At 0018 GMT on 1 June, a Japanese H-2A202 heavy-lift rocket lifted off from the Tanegashima Space Centre, Japan, carrying the MICHIBIKI-2 (QZS-2) spacecraft into an elliptical transfer orbit. The H-2A rocket flew in its “202” configuration utilising two SRB-A sold rocket boosters to boost performance. The MICHIBIKI-2 (QZS-2) satellite forms the second spacecraft of the Quasi-Zenith Satellite System (QZSS), developed by Japan to help assist the US GPS (Global Positioning System) network in providing accurate navigation signals over the heavily built-up Japanese urban areas.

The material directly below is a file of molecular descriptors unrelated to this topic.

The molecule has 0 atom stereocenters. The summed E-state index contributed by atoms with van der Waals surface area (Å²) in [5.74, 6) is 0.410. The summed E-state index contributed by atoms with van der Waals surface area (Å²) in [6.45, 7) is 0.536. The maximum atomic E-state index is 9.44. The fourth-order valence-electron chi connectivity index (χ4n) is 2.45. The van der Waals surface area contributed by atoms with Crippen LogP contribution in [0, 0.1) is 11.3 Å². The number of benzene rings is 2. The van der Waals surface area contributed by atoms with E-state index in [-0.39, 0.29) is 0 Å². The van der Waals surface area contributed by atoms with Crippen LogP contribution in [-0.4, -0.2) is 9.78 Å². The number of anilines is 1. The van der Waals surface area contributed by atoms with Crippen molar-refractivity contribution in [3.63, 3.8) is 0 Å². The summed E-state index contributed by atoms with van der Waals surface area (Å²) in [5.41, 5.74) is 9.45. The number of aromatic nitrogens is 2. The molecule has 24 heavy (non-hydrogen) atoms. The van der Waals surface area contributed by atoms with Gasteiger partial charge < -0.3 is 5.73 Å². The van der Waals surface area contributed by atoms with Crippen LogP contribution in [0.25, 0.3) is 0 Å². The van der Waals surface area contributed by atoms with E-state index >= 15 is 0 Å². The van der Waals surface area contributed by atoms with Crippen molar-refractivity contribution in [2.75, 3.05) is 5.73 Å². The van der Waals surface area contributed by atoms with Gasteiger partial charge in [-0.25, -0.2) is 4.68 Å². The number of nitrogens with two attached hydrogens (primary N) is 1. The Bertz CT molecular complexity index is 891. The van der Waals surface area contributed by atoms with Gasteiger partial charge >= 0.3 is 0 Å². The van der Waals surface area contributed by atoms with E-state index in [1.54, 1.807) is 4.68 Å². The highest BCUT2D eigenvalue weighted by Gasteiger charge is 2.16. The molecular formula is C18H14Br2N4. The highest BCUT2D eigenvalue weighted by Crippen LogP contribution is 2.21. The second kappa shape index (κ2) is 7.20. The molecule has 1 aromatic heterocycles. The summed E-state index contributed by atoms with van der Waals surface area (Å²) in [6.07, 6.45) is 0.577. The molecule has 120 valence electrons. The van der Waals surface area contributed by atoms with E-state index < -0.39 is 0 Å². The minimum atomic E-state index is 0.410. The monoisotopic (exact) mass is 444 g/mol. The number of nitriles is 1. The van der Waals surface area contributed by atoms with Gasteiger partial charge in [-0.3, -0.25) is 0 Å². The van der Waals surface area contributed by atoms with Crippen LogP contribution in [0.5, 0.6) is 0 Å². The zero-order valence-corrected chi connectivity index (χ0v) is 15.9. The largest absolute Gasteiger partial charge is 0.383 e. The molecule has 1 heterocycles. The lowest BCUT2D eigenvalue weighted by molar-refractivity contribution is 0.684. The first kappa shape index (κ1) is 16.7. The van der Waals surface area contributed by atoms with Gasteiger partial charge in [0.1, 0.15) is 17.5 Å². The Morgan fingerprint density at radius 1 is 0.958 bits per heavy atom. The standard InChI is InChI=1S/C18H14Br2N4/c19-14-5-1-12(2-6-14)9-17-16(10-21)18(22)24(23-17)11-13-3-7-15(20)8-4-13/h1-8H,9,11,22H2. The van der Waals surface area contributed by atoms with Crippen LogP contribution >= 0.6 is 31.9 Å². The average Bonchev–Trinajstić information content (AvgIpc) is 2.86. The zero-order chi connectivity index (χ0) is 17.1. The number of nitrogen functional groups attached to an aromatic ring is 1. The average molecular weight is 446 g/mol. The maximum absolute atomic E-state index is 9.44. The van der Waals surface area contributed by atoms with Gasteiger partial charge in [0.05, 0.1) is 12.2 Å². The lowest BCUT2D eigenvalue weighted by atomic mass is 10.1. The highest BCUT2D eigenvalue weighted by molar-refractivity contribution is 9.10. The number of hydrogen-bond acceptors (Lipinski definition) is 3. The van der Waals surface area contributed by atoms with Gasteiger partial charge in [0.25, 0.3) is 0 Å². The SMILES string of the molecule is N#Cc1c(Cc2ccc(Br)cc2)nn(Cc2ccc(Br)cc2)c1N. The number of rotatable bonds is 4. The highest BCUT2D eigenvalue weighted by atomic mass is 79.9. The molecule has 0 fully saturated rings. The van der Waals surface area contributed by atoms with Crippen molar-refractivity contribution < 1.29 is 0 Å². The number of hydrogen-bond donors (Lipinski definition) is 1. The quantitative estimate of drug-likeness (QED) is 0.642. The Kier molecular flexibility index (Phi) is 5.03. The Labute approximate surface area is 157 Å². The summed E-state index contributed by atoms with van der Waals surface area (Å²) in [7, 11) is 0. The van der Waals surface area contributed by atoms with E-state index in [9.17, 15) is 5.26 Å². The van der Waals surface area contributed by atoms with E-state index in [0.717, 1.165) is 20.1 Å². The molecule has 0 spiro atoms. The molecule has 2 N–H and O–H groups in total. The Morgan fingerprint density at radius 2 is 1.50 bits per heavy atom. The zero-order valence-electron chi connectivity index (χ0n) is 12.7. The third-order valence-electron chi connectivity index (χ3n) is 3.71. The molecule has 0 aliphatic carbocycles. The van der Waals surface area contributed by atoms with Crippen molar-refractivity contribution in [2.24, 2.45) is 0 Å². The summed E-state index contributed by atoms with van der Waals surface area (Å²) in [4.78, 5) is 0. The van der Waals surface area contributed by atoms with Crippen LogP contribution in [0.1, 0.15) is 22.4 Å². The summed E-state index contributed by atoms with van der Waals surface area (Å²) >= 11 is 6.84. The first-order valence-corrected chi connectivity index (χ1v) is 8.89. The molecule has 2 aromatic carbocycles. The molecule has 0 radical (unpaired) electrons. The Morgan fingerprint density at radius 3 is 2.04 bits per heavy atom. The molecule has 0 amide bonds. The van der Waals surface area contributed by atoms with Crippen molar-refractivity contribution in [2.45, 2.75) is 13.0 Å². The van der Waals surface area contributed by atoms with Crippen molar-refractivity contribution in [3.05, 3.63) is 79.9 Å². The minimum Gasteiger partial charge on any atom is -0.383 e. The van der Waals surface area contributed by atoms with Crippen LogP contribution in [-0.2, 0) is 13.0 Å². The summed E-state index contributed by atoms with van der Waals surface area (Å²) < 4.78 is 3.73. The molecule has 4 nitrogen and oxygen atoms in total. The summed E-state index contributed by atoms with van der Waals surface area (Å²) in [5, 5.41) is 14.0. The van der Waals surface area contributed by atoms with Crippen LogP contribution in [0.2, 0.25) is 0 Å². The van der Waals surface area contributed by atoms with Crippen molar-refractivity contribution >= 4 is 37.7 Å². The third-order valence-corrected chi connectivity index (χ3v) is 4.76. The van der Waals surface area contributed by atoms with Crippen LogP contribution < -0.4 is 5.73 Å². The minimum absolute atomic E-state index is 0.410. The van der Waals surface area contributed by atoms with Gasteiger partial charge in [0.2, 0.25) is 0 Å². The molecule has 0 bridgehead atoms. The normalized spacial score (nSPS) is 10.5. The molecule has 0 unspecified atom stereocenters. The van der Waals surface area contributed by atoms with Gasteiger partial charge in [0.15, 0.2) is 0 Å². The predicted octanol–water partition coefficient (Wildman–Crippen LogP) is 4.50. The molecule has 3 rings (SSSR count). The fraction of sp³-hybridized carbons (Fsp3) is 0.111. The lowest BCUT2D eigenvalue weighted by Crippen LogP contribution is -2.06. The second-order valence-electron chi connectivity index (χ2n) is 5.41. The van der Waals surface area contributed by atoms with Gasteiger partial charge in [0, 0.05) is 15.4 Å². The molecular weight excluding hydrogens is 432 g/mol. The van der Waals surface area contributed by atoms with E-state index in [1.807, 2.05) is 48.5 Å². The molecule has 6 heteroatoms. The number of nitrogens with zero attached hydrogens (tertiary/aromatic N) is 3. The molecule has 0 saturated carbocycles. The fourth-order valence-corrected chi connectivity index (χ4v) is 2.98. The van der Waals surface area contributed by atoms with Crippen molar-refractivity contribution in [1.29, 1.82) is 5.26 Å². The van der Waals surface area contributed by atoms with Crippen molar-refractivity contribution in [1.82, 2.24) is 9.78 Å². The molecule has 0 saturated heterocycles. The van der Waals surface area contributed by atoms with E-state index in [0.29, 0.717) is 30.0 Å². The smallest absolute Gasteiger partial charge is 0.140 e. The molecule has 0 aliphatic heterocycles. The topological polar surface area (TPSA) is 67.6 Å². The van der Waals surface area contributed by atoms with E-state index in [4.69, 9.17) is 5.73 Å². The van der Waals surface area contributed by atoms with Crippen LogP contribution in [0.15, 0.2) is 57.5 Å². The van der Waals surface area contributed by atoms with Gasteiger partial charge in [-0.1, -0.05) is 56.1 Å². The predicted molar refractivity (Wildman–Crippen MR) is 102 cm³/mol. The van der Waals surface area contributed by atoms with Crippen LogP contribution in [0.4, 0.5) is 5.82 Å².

Japanese H-2A202 rocket carrying MICHIBIKI-2 (QZS-2). Courtesy of JAXA, YouTube.

 

The MICHIBIKI-2 spacecraft will soon move from its temporary transfer orbit to join its sister unit MICHIBIKI-1 – launched in 2010 – in their operational geosynchronous orbit (GSO) of 33,100 km x 38,500 km, inclined at 44 degrees from the equator. This orbit results in the spacecraft performing a “figure-of-eight” movement in the sky above Japan, and descending down over Australia. Due to the peculiarities of their orbits each QZS spacecraft will spend nearly eight hours directly above Japan each day.